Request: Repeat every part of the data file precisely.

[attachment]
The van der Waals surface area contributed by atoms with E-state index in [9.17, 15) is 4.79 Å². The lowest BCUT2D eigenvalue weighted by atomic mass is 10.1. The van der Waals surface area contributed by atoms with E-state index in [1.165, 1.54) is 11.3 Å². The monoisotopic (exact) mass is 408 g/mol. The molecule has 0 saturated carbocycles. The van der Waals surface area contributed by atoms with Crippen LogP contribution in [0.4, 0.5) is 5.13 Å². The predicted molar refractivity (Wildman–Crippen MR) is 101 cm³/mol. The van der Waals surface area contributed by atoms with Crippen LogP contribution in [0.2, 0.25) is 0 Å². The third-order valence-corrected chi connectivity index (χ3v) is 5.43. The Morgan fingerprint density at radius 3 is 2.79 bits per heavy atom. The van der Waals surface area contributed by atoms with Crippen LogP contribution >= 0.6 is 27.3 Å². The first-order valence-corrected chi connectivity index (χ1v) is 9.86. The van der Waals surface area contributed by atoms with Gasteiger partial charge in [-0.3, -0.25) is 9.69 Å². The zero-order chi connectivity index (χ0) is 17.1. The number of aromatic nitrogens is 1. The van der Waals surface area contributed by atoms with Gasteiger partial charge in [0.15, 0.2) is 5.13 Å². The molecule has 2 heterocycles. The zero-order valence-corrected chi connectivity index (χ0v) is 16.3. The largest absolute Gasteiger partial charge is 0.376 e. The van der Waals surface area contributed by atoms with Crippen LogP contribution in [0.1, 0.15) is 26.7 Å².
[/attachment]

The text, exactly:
The van der Waals surface area contributed by atoms with E-state index in [9.17, 15) is 4.79 Å². The lowest BCUT2D eigenvalue weighted by atomic mass is 10.1. The van der Waals surface area contributed by atoms with E-state index in [1.165, 1.54) is 11.3 Å². The monoisotopic (exact) mass is 408 g/mol. The molecule has 0 saturated carbocycles. The van der Waals surface area contributed by atoms with Crippen LogP contribution in [0.4, 0.5) is 5.13 Å². The predicted molar refractivity (Wildman–Crippen MR) is 101 cm³/mol. The van der Waals surface area contributed by atoms with Crippen LogP contribution in [0.2, 0.25) is 0 Å². The third-order valence-corrected chi connectivity index (χ3v) is 5.43. The Morgan fingerprint density at radius 3 is 2.79 bits per heavy atom. The van der Waals surface area contributed by atoms with Crippen LogP contribution >= 0.6 is 27.3 Å². The first-order valence-corrected chi connectivity index (χ1v) is 9.86. The van der Waals surface area contributed by atoms with Gasteiger partial charge in [-0.3, -0.25) is 9.69 Å². The zero-order chi connectivity index (χ0) is 17.1. The number of aromatic nitrogens is 1. The van der Waals surface area contributed by atoms with Gasteiger partial charge in [0.15, 0.2) is 5.13 Å². The molecule has 2 heterocycles. The zero-order valence-corrected chi connectivity index (χ0v) is 16.3. The largest absolute Gasteiger partial charge is 0.376 e. The van der Waals surface area contributed by atoms with Crippen LogP contribution in [0.1, 0.15) is 26.7 Å².